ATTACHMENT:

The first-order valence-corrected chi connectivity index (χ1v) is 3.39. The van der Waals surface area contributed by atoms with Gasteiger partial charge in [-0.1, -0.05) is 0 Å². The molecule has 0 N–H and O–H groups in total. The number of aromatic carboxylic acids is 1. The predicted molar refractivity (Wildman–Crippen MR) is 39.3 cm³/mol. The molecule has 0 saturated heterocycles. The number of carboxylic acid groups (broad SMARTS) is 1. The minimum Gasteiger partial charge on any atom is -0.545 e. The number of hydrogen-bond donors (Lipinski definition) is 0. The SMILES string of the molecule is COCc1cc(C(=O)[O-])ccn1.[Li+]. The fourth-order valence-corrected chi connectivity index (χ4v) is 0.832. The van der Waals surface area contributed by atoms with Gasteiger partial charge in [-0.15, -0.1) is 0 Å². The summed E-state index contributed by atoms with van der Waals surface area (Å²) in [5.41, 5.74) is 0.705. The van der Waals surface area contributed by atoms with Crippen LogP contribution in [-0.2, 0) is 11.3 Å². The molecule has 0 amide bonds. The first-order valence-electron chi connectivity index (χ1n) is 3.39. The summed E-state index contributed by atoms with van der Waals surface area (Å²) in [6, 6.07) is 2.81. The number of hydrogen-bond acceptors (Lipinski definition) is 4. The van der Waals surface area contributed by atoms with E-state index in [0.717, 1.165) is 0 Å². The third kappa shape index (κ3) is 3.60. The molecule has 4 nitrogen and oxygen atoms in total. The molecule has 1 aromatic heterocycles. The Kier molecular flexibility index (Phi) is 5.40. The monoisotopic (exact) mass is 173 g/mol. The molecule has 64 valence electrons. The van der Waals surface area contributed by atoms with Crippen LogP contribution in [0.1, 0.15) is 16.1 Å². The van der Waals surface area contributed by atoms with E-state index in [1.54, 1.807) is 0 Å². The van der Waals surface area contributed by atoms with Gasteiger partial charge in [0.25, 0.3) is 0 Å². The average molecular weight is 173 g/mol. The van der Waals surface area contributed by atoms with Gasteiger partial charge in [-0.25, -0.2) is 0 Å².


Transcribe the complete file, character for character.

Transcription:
The first-order valence-corrected chi connectivity index (χ1v) is 3.39. The van der Waals surface area contributed by atoms with Gasteiger partial charge in [-0.1, -0.05) is 0 Å². The molecule has 0 N–H and O–H groups in total. The number of aromatic carboxylic acids is 1. The predicted molar refractivity (Wildman–Crippen MR) is 39.3 cm³/mol. The molecule has 0 saturated heterocycles. The number of carboxylic acid groups (broad SMARTS) is 1. The minimum Gasteiger partial charge on any atom is -0.545 e. The number of hydrogen-bond donors (Lipinski definition) is 0. The SMILES string of the molecule is COCc1cc(C(=O)[O-])ccn1.[Li+]. The fourth-order valence-corrected chi connectivity index (χ4v) is 0.832. The van der Waals surface area contributed by atoms with Gasteiger partial charge in [-0.15, -0.1) is 0 Å². The summed E-state index contributed by atoms with van der Waals surface area (Å²) in [5.41, 5.74) is 0.705. The van der Waals surface area contributed by atoms with Crippen LogP contribution in [-0.2, 0) is 11.3 Å². The molecule has 0 amide bonds. The first-order valence-electron chi connectivity index (χ1n) is 3.39. The summed E-state index contributed by atoms with van der Waals surface area (Å²) in [6, 6.07) is 2.81. The number of hydrogen-bond acceptors (Lipinski definition) is 4. The van der Waals surface area contributed by atoms with E-state index in [0.717, 1.165) is 0 Å². The third kappa shape index (κ3) is 3.60. The molecule has 4 nitrogen and oxygen atoms in total. The molecule has 1 aromatic heterocycles. The Kier molecular flexibility index (Phi) is 5.40. The monoisotopic (exact) mass is 173 g/mol. The molecule has 64 valence electrons. The van der Waals surface area contributed by atoms with Crippen LogP contribution in [0.1, 0.15) is 16.1 Å². The van der Waals surface area contributed by atoms with E-state index in [1.54, 1.807) is 0 Å². The van der Waals surface area contributed by atoms with Gasteiger partial charge in [0.25, 0.3) is 0 Å². The average molecular weight is 173 g/mol. The van der Waals surface area contributed by atoms with Gasteiger partial charge in [-0.25, -0.2) is 0 Å².